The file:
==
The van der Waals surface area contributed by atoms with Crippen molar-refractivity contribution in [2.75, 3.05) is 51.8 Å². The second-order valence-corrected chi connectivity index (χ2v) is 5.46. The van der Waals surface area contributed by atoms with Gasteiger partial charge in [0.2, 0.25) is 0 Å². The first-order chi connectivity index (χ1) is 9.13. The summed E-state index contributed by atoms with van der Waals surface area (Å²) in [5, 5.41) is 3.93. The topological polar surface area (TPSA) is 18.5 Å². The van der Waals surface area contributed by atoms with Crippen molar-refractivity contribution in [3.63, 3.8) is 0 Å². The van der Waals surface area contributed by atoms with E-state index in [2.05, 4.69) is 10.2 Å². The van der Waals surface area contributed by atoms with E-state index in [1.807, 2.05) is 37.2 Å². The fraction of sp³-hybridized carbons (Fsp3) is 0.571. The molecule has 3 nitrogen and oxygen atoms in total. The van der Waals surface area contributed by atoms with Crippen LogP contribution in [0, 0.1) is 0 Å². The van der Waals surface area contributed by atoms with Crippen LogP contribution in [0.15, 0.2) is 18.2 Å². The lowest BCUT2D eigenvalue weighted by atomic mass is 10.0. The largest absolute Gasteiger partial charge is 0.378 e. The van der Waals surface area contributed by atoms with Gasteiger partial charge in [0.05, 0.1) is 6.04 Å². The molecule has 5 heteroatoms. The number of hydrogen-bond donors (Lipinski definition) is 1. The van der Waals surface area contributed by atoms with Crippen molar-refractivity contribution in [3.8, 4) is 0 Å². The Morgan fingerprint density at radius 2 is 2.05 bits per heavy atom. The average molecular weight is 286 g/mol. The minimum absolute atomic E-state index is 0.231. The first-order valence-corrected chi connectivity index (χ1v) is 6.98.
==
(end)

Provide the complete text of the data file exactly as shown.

The van der Waals surface area contributed by atoms with Crippen molar-refractivity contribution in [2.75, 3.05) is 51.8 Å². The second-order valence-corrected chi connectivity index (χ2v) is 5.46. The van der Waals surface area contributed by atoms with Gasteiger partial charge in [0.2, 0.25) is 0 Å². The first-order chi connectivity index (χ1) is 9.13. The summed E-state index contributed by atoms with van der Waals surface area (Å²) in [5, 5.41) is 3.93. The topological polar surface area (TPSA) is 18.5 Å². The van der Waals surface area contributed by atoms with Crippen molar-refractivity contribution in [3.63, 3.8) is 0 Å². The van der Waals surface area contributed by atoms with E-state index in [2.05, 4.69) is 10.2 Å². The van der Waals surface area contributed by atoms with E-state index in [1.807, 2.05) is 37.2 Å². The fraction of sp³-hybridized carbons (Fsp3) is 0.571. The molecule has 3 nitrogen and oxygen atoms in total. The van der Waals surface area contributed by atoms with Crippen LogP contribution in [0, 0.1) is 0 Å². The van der Waals surface area contributed by atoms with Crippen LogP contribution in [0.15, 0.2) is 18.2 Å². The lowest BCUT2D eigenvalue weighted by atomic mass is 10.0. The largest absolute Gasteiger partial charge is 0.378 e. The van der Waals surface area contributed by atoms with Gasteiger partial charge in [0.05, 0.1) is 6.04 Å². The molecule has 5 heteroatoms. The number of hydrogen-bond donors (Lipinski definition) is 1. The van der Waals surface area contributed by atoms with Crippen molar-refractivity contribution in [3.8, 4) is 0 Å². The Morgan fingerprint density at radius 2 is 2.05 bits per heavy atom. The average molecular weight is 286 g/mol. The minimum absolute atomic E-state index is 0.231. The first-order valence-corrected chi connectivity index (χ1v) is 6.98.